Marketwired Blog

Five Great Ways to Kill Your Blog

BlogsAs content marketing gains more momentum, blogging seems to be regaining some of its lustre.

While blogs may not have the sex appeal as Twitter, Facebook or YouTube, they are the work horses of social media that provide much-needed content, as well as delivering insight and information to target audiences.

The reality about blogging is it’s not easy. It involves people, ideas, creativity, planning and a constant commitment. Blogs are creatures that demand a lot of attention, and success is often a long-term proposition as opposed to overnight success.

In reviewing hundreds of blogs recently for a research project, it was interesting and troubling to see how many corporate blogs fail to perform well or properly.

Here’s a list of five pitfalls.

1. Infrequent blog posts. Posts that appear haphazardly don’t work because an important part of what makes a blog work is consistency. By giving people an expectation of when content is going to appear  it is easier attract and build an audience.

On many blogs, there is no rhyme or reason for when a post is published – sometimes it’s is once a week, sometimes once a month. This suggests there is no editorial plan and/or content is created only when resources become available.

2. Dead blogs. It’s bad enough to write posts on and off, it’s even worse to have a dormant blog. This not only suggests a company has given up on its blog but shows it doesn’t have the insight to place it on the sidelines rather than front and centre on the Website. Simply put, dead blog reflect badly on a brand.

3. Content that is all-corporate, all the time. Even the most interesting brands can’t write about their products and activities all the time. It’s like having  conversation with someone who just talks about themselves. It is always surprising to discover blogs that have a steady stream of inwardly looking posts that don’t meet the needs or interests of target audiences. If this is your blog, it’s time to change your stripes.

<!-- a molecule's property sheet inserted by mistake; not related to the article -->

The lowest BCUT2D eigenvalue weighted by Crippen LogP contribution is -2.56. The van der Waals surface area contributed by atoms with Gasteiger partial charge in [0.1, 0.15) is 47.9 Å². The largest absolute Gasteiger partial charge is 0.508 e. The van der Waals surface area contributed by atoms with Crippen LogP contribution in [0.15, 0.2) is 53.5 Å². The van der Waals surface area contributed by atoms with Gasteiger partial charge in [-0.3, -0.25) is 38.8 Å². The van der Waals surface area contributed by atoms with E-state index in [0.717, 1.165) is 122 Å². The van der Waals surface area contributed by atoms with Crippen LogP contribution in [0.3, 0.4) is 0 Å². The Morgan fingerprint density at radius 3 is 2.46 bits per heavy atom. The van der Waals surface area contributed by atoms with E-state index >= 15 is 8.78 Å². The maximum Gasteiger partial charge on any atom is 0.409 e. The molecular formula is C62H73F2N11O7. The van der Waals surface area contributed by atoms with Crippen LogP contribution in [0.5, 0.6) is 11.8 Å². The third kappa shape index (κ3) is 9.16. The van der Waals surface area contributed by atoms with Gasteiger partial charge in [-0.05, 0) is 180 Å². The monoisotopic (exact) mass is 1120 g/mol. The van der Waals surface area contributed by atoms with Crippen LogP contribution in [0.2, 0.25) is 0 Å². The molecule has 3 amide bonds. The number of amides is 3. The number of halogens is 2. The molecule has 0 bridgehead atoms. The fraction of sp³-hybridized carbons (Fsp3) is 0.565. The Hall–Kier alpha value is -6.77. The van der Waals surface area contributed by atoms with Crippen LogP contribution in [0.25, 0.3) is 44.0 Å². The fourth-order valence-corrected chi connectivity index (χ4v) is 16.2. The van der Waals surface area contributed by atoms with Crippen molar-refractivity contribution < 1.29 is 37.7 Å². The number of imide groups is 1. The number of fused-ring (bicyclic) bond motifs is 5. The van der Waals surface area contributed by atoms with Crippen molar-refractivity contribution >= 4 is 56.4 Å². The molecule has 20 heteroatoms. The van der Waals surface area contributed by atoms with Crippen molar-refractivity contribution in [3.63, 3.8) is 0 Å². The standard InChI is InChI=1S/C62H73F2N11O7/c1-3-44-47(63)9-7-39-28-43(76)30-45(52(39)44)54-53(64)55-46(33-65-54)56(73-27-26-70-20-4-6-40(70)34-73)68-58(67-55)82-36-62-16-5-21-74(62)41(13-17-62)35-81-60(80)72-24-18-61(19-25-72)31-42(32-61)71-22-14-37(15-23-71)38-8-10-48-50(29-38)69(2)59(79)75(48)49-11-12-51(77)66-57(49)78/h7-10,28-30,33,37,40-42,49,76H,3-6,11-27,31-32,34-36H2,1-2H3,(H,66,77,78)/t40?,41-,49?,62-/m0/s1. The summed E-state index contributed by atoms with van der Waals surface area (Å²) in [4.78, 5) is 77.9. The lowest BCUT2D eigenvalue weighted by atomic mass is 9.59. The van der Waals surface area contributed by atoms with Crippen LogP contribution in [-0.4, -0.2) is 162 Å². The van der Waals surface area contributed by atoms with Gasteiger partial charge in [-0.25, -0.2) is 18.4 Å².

4. Not providing value-added insight or information: As much as a brand wants to talk about their products, a key part of blogging is showing your willingness and ability to talk about key issues, trends and developments that interest or impact your target audiences.

Blogs give brands the ability to stand out from the crowd by exposing people to new ideas, people and products. Some good examples are the Mint blog, which provides insight and ideas about personal finance, and the Kissmetrics blog, which delivers a steady flow of great marketing content.

5. Not linking to other sources: A key part of blogging is providing readers with easy access to other blogs or Websites where they can get more information or different perspectives. Rather than driving people away from your blog, this approach makes your blog more interesting by establishing it as a place where people can get lots of value. Linking to other Websites also helps to build  relationships within the industry ecosystem by showing you’re able and willing to acknowledge the efforts of other people or brands.

By not falling into any of the above traps, corporate blogs can be successful and, as important, serve their audiences.

For more insight into the blogging best practices, check out Paul Boag’s post, “10 Harsh Truths about Corporate Blogging”.

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